Death From Above 1979 is a Canadian rock duo from Toronto. The band consists of Jesse Keeler and Sebastien Grainger. They released their first album in 2004, but broke up a few years later. Nearly ten years after their debut, they were able to come back together to create some new music and drop their sophomore album. Now, Is 4 Lovers marks Death From Above 1979’s fourth studio album.
The first track from the album is Modern Guy. First glance into Death From Above 1979, and I’m greeted with a glaring electric guitar. The loud and screeching eventually fades into a quicker riff that’s repeated over the track, but a very powerful opening that will grab anyone’s attention. The instrumentation just gets that much crazier towards the end to give us that extra edge we’ve been waiting for from them. Even the vocals perfectly match the intensity.
One + One opens up with more of a pop-like beat, but after it goes on for awhile, the main guitar riff finally comes in. Not as intense as the first track, but not a bad track at all. This was also a promotional track for the album so some people are already familiar with this one. About halfway through the track, I’m definitely getting a Matt Bellamy inspiration from Muse based on the vocal technique. Even if it’s reverbed and distorted, the vocals are there, minus the falsetto voice.
Free Animal marks the first sub three minute track we have from the album, but it definitely doesn’t skip out on intensity. A bit more intense than the previous track, but still laid back compared to the first track. The guitars definitely get more distorted and powerful during the second verse and chorus though. According to the artist, this track is about just being a free person and not having a boss or person control you, which may be relevant with the rising popularity of freelancing.
The next two tracks marks a two-parter. We start off with N.Y.C. Power Elite Part I. We start off with a much darker bass line that seems to carry the beginning of the track. After digging through the lyrics a bit more, this definitely talks about the wealthy and the moral character of them. They say that they’re just like everyone else, but ‘just add zeros’, which is probably referencing the amount of money that they have, or are worth.
Now we move into part two, N.Y.C. Power Elite Part II. It definitely carries off a bit from the previous track, but we do continue to have the dark, distorted guitar/bass lines. While it is the shortest track on the project, I’m definitely enjoying the darker and heavier vibe that they were able to produce on this one. This track was written for an old aunt, and the band member thinks that this person was just so old and tired of living since she was in pain.
Totally Wiped Out is a little less energetic than our previous track, but don’t get it wrong since this is a high powered track with the high-pitched vocals. However, it does seem like they have used this energy and licks on previous tracks, so nothing completely new. After digging into the lyrics, they’re using lyrics about surfing, however, it’s not about actual water surfing. This is more so drowning in an internet or technological addiction.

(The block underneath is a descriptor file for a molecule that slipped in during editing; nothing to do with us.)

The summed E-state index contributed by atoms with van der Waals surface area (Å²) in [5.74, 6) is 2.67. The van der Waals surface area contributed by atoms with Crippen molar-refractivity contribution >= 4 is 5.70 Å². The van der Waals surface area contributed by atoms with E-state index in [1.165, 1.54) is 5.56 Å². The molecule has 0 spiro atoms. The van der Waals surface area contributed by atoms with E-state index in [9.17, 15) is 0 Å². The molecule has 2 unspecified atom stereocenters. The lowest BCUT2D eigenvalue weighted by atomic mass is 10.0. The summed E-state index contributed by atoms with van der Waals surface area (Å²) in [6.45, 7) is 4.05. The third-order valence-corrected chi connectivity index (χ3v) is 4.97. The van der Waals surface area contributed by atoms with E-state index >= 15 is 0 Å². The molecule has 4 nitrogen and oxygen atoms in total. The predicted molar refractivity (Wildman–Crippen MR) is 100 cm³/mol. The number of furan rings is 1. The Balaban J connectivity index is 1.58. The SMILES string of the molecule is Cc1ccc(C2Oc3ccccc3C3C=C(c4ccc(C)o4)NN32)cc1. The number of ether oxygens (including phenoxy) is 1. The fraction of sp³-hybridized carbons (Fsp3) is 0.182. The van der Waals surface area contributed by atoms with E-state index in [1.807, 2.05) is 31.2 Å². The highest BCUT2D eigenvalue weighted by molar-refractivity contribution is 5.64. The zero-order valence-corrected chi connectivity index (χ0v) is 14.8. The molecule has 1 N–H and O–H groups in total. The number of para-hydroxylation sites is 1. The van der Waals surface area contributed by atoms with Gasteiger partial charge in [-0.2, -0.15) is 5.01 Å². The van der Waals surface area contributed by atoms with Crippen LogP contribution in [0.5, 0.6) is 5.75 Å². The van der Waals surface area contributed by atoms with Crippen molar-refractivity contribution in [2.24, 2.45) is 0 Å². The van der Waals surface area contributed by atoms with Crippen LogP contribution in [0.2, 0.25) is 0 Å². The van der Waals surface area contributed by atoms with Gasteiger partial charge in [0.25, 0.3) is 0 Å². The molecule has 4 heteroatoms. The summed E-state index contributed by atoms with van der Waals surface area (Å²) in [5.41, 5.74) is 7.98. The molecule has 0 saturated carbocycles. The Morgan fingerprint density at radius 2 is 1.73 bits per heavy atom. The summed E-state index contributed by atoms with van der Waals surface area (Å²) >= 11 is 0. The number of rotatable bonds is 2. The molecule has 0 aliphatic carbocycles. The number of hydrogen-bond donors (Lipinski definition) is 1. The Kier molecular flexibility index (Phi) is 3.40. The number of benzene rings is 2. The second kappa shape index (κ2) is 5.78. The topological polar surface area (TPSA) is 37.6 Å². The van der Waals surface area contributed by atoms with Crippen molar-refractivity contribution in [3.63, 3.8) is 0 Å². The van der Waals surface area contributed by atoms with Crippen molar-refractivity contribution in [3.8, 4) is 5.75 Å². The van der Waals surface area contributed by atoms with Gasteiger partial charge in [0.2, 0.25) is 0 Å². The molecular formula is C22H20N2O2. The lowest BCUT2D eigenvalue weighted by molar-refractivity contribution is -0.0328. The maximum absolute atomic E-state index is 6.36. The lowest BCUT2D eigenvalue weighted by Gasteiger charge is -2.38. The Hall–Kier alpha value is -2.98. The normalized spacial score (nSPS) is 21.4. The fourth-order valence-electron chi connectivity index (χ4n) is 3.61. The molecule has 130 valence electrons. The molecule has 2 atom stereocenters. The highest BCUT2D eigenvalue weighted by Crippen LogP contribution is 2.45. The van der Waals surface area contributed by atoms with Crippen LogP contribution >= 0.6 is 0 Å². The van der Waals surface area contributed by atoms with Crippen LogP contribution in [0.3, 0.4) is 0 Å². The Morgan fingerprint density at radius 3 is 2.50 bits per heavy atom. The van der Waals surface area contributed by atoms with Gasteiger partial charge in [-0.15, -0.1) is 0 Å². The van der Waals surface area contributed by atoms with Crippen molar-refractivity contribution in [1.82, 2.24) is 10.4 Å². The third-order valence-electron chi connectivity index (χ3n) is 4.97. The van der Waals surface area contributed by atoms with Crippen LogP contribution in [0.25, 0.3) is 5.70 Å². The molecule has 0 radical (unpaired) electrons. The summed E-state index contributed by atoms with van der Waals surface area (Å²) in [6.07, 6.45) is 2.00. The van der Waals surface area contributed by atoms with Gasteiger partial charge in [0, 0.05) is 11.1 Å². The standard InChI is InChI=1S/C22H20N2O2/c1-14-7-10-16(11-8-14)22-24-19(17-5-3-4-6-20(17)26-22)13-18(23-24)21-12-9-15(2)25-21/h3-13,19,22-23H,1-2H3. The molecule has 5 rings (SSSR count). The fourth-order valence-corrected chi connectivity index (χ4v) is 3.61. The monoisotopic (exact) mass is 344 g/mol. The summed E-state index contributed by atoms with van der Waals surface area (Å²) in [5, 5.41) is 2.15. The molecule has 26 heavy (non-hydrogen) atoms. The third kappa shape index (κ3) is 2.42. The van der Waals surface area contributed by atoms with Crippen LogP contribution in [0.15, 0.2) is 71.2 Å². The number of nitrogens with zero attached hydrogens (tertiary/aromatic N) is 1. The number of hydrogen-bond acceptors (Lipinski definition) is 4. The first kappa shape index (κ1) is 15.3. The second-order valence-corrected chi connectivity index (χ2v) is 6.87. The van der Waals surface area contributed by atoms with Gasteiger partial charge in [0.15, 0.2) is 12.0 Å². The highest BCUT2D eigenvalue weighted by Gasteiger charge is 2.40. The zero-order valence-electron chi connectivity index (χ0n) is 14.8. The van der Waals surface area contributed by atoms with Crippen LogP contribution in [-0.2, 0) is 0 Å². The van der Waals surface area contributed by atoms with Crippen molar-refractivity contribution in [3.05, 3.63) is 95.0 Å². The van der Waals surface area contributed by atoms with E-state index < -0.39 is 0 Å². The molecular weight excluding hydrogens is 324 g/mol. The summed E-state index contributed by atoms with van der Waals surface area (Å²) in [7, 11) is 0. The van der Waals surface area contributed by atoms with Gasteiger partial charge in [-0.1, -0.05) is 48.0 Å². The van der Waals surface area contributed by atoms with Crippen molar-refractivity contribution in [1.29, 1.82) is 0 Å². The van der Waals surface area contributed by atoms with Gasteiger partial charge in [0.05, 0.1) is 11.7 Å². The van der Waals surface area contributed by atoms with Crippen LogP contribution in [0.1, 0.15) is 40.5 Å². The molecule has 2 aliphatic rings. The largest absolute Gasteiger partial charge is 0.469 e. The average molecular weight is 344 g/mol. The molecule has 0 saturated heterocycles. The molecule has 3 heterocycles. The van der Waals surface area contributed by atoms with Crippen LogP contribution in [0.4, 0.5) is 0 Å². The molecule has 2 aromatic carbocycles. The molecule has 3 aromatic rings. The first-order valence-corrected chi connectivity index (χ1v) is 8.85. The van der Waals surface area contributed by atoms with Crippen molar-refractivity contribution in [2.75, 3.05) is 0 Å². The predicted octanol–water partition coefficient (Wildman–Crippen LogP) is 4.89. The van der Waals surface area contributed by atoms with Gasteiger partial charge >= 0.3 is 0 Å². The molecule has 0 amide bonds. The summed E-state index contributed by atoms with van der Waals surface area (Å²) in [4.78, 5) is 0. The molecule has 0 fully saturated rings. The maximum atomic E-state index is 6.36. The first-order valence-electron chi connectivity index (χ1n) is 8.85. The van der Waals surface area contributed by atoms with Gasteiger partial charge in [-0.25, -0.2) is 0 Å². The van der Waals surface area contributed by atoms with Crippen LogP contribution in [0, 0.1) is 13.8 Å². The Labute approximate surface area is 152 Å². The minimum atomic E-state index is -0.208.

Glass Homes totally changes up the vibe of what we’ve been hearing so far. Instead of blaring guitars and bass, it switches to a more electronic synth vibe. I was a bit surprised to hear this, but they’re able to make it work on this album since they keep the energy. The last minute of the track is a bit different since it’s just using some chopped up vocals and recycling it to add to the beat. Other than that, a solid track to throw in here.
I don’t know what it is about Love Letters that just captures my attention. This is by far my overall favorite from the album. They don’t even really incorporate any strings until later in the track. It opens up with a basic piano line that just puts you in a certain mood. We do get some glitzy synths during the chorus, but the simple piano line is the main driving force of the entire track. Also, the soft and soothing vocals are a nice touch to the track.
Mean Streets also draws from some strong piano lines, just like the last track. It’s a bit surprising they are taking away from the strings on this track, especially since they’ve tried to change up the style a bit on the last few tracks. We do have a quick bit of high intensity guitars and bass towards the middle of the track, but it just comes and goes like nothing ever happened. It’s a quick track though so nothing too much going on towards the end of the album.
The final track we have from the album is No War. Besides the strange one-second sound clip at the beginning, we have some quick high-pitched strumming. While I have yet to check out the album, the band talks about how this track can connect with their previous album, Outrage! Is Now, especially with the political aspect. They talk about how people need to change their entire mindset about war and understand that it wasn’t really that great.
Overall Rating: 8/10
Favorite Tracks: Modern Guy, N.Y.C. Power Elite Part II, Glass Homes, Love Letters
Originally published at https://www.lazymusicguru.com